View from southwest
Location in the district
|• Mayor||Josef Katzenmayer (ÖVP)|
|• Total||29.92 km2 (11.55 sq mi)|
|Elevation||588 m (1,929 ft)|
|• Density||490/km2 (1,300/sq mi)|
|Time zone||UTC+1 (CET)|
|• Summer (DST)||UTC+2 (CEST)|
The town is located on the Ill River, a direct tributary of the Rhine. It is surrounded by the ranges of the Bregenz Forest Mountains in the north, and by the Rätikon and Silvretta ranges in the south. Bludenz lies at the meeting point of five valleys: Walgau and Montafon (Ill), Brandnertal, Klostertal up to Arlberg Pass, and Großes Walsertal.
Bludenz is a popular hiking and mountain-biking resort in the summer months, located on the way to many nearby skiing resorts (e.g., Brand and Lech). Due to the A14 Rheintal/Walgau Autobahn with its southeastern terminus in Bludenz, the name of the town is well known in Austria.
Archaeological finds indicate settlement in the area of Bludenz began in the Bronze Age, lasting up to the La Tène era. The name Bludenz originates from the Celts. In 600 BC there was a Roman military training ground.
Bludenz itself was first mentioned in an 830 urbarium of the Raetian estates within the Carolingian Empire. The town was established by the comital Werdenberg dynasty, town privileges were granted in 1274. A stay of the Habsburg duke Frederick IV of Austria, who had just received an Imperial ban at the Council of Constance, is documented on 30 March 1416. Four years later, Bludenz passed to the Further Austrian possessions of the Habsburg dynasty.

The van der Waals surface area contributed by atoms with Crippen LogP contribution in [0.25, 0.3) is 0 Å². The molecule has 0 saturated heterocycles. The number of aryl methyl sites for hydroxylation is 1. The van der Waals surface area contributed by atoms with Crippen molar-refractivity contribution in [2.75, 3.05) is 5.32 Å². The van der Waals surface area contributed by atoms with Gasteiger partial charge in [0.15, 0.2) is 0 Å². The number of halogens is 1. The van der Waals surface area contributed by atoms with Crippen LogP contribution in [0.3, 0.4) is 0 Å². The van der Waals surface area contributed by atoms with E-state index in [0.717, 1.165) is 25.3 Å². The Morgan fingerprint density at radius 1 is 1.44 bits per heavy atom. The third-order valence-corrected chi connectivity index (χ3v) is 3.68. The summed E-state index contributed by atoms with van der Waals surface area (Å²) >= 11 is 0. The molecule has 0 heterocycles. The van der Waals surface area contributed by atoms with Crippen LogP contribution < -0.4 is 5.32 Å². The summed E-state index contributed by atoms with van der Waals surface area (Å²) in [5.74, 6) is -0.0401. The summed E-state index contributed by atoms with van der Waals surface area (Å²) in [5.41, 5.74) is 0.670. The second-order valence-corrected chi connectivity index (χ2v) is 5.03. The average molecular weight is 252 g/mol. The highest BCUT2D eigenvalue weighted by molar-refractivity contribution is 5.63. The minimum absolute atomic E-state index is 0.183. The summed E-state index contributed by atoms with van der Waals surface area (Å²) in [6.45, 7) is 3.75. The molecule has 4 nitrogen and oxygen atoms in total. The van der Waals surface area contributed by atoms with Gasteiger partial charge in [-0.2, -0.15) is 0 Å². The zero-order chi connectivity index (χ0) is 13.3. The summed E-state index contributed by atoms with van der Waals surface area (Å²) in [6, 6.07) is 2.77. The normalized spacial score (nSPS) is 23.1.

Over the years, churches and castles were built in the city. The Bludenz district headquarters are situated in the Castle of Gayenhofen, built in the 18th century.
- "Dauersiedlungsraum der Gemeinden Politischen Bezirke und Bundesländer - Gebietsstand 1.1.2018". Statistics Austria. Retrieved 10 March 2019.
- "Einwohnerzahl 1.1.2018 nach Gemeinden mit Status, Gebietsstand 1.1.2018". Statistics Austria. Retrieved 9 March 2019.
- ‹See Tfd›(in German) Brand website
- ‹See Tfd›(in German) Lech website
- ‹See Tfd›(in German) Fohrenburger website
- ‹See Tfd›(in German) Infos at Bludenz website[permanent dead link]